NE Scotland, Orkney & Shetland

RAF Lossiemouth crews on standby for 'quick alert' incidents

Crews scrambling to a training shout
Image caption Crews responding to a training incident

RAF jets were scrambled against Russian military aircraft detected approaching the UK on eight days so far this year.

Quick Reaction Alert (QRA) crews at Lossiemouth in Moray and Coningsby in Lincolnshire were involved.

In some incidents, the RAF Typhoon jets "shadowed" the Russian aircraft as they passed closed to UK airspace.

Crews at Lossiemouth, the UK's most northerly RAF station, will remain on standby over the Christmas and new year periods.

The pilots and a team of engineers have to be ready to respond to an incident at a moment's notice.

Image caption The crews have to be ready to respond at a moment's notice
Image caption A Typhoon takes off from RAF Lossiemouth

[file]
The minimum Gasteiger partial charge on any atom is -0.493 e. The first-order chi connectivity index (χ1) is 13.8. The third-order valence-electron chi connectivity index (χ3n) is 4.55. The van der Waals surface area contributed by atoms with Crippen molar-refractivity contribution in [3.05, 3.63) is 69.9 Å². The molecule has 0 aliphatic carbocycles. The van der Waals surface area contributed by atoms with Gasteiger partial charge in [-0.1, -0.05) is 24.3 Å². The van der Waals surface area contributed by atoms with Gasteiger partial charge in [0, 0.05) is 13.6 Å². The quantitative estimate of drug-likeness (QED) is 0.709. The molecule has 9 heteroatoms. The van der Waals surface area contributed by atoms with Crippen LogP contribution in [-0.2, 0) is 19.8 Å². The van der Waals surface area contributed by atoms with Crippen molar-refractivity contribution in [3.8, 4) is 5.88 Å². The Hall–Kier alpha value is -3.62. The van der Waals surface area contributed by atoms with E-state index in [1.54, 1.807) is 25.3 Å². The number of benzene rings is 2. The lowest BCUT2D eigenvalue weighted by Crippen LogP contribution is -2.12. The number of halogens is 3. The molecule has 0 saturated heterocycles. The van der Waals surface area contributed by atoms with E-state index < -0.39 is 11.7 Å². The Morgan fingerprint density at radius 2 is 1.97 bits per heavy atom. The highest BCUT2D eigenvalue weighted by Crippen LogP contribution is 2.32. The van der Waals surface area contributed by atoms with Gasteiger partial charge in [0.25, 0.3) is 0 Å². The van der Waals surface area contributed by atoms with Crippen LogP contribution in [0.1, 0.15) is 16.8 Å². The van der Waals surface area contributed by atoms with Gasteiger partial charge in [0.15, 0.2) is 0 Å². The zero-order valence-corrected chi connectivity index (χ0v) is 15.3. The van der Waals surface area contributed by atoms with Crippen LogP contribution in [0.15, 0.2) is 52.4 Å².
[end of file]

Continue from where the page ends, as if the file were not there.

Flt Lt Zane Sennett, a QRA pilot, said there was "immediately a lot of adrenaline" when there was call to scramble, getting the jets airborne as quickly as possible.

He said: "But you have very much got to focus on the job. We deal in facts and details.

"First and foremost we are here to deal with any aviation threats to the airspace of the UK, whether that is an airliner that has lost communication, or Russian aviation."

For Lossiemouth, this year's QRA incidents have included responding to two in the space of five days to monitor Russian military aircraft flying close to UK airspace.

Both incidents were outside UK airspace off north east Scotland.

Image caption Flt Lt Zane Sennett says scrambles come with a hit of adrenaline

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